Dairy Australia will also administer the Dairy Structural Adjustment Fund (DSAF), currently administered by the ADC. For this reason, the dairy adjustment levy (DAL), which applies to all retail sales of milk, will also flow to the industry services body, but will be quarantined from other levy amounts. This is because the DAL is to continue to be used exclusively for making payments into the DSAF for the purposes of funding the dairy industry adjustment package and related matters. Importantly, the DSAF is to be administered by the industry services body in the form of a trust. The bill makes no substantial change to the operation of the DSAF from its current administration by the ADC other than that it is to be kept and treated as a trust. The minister will retain joint responsibility for the solvency of the DSAF, as is currently provided for under the Dairy Produce Act.

Export control is the only function of the ADC that is to be retained by the Commonwealth and will be administered by the Department of Agriculture, Fisheries and Forestry. In practical terms, the only export controls currently exercised by the ADC, under powers conferred by the Dairy Produce Act 1986, relate to the administration of quotas for cheddar to the EU (3,750 tonnes) and varietal cheeses to the US (7,000 tonnes). The bill provides for regulations to be made to give effect to a system of administration that mirrors the current ADC arrangements, thereby ensuring no commercial disadvantage to current exporters. However, the Commonwealth will require the costs of administration of this function to be met by exporters. Previously, the ADC absorbed the costs of this function through levy funds.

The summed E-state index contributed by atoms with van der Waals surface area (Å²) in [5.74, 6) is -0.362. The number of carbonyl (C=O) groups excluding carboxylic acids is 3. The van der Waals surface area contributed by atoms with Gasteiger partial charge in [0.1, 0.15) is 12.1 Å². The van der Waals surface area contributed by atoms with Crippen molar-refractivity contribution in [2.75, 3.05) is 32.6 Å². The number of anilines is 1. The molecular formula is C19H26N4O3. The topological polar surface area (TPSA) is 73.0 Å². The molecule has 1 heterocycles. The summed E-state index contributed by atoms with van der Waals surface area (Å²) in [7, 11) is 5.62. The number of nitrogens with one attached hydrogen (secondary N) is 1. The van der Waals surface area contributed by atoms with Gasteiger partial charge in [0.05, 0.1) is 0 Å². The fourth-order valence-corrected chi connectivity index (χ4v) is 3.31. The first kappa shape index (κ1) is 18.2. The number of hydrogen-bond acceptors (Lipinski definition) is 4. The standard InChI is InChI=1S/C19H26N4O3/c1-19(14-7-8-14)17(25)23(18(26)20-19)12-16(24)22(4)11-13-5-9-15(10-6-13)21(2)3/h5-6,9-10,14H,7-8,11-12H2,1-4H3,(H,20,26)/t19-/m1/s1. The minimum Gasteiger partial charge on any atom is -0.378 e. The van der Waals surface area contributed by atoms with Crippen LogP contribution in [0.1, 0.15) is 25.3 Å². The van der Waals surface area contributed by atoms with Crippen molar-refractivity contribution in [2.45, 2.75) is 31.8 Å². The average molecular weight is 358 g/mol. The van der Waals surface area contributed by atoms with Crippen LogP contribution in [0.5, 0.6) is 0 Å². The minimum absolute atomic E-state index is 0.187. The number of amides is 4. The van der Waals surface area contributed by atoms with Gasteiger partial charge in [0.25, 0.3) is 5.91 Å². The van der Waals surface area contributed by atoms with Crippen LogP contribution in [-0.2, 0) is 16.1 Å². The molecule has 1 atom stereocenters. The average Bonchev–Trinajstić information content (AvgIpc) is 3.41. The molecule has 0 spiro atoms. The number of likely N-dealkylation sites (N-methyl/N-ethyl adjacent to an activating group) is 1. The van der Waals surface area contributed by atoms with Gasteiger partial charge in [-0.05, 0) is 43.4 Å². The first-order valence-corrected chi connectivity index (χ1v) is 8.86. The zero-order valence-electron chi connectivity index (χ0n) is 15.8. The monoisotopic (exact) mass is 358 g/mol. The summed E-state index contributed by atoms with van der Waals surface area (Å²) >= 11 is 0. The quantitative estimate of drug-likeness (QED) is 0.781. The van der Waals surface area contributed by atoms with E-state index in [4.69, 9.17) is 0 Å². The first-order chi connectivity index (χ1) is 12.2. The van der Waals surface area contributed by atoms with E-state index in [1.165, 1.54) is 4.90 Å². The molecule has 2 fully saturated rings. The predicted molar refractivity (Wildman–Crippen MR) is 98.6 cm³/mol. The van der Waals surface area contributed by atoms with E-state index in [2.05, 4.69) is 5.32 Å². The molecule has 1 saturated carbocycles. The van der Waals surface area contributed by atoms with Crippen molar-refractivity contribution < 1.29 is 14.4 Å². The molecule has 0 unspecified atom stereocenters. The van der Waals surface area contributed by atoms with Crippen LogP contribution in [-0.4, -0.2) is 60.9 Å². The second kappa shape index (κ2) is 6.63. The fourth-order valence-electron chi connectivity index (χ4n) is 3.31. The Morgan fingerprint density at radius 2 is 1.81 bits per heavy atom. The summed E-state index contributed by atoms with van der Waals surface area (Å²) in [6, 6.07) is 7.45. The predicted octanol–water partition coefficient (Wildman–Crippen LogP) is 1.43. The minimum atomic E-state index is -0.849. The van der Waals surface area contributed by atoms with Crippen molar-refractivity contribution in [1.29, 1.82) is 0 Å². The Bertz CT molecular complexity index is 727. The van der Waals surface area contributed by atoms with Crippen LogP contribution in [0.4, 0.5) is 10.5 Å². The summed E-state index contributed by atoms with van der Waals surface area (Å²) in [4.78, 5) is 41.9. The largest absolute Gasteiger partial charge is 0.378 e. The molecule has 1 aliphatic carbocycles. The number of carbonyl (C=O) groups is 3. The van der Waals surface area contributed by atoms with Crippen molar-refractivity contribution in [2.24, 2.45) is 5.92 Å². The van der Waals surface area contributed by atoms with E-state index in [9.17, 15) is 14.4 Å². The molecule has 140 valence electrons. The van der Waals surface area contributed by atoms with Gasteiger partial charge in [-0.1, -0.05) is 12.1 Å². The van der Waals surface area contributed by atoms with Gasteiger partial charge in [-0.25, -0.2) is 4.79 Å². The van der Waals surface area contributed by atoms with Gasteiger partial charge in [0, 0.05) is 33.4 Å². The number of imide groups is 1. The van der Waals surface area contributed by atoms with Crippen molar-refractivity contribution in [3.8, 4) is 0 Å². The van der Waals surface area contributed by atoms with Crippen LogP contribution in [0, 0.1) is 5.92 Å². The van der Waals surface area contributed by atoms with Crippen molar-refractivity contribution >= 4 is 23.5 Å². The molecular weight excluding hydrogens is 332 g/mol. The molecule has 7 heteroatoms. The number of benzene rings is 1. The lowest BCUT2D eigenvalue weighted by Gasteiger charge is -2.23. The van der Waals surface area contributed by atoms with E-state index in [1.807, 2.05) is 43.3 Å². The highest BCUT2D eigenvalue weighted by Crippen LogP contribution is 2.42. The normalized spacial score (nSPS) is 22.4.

A number of provisions in the bill provide for the flow of levy payer information to Dairy Australia. In the first instance, the bill allows for the one-off provision of information to the ADC in order to begin initial work on a register of levy payers. This information will be provided by the manufacturers directly to the ADC and will include the names, addresses, contact details and ABNs of the manufacturer's suppliers. Details of amounts of levy paid by individual producers will not be provided at this stage. This information can then be used by the ADC for the purposes of:

· informing producers of the amendments being made to the Dairy Produce Act;

· making producers aware of their eligibility to become members of Dairy Australia;

· inviting producers to apply to become members of Dairy Australia; and

· developing a list of those producers eligible to become members.

This initial exercise will ensure a comprehensive list of dairy levy payers is developed and utilised for the purposes of conducting a mail-out to all levy payers. The mail-out will include an information kit on the proposed arrangements for Dairy Australia and a membership application form.

The ongoing flow of levy payer information to the industry services body will be conducted through AFFA's Levies Revenue Service (LRS) and will relate to the maintenance of a register of members and levy payers for the purposes of voting at annual general meetings and voting in future periodic polls.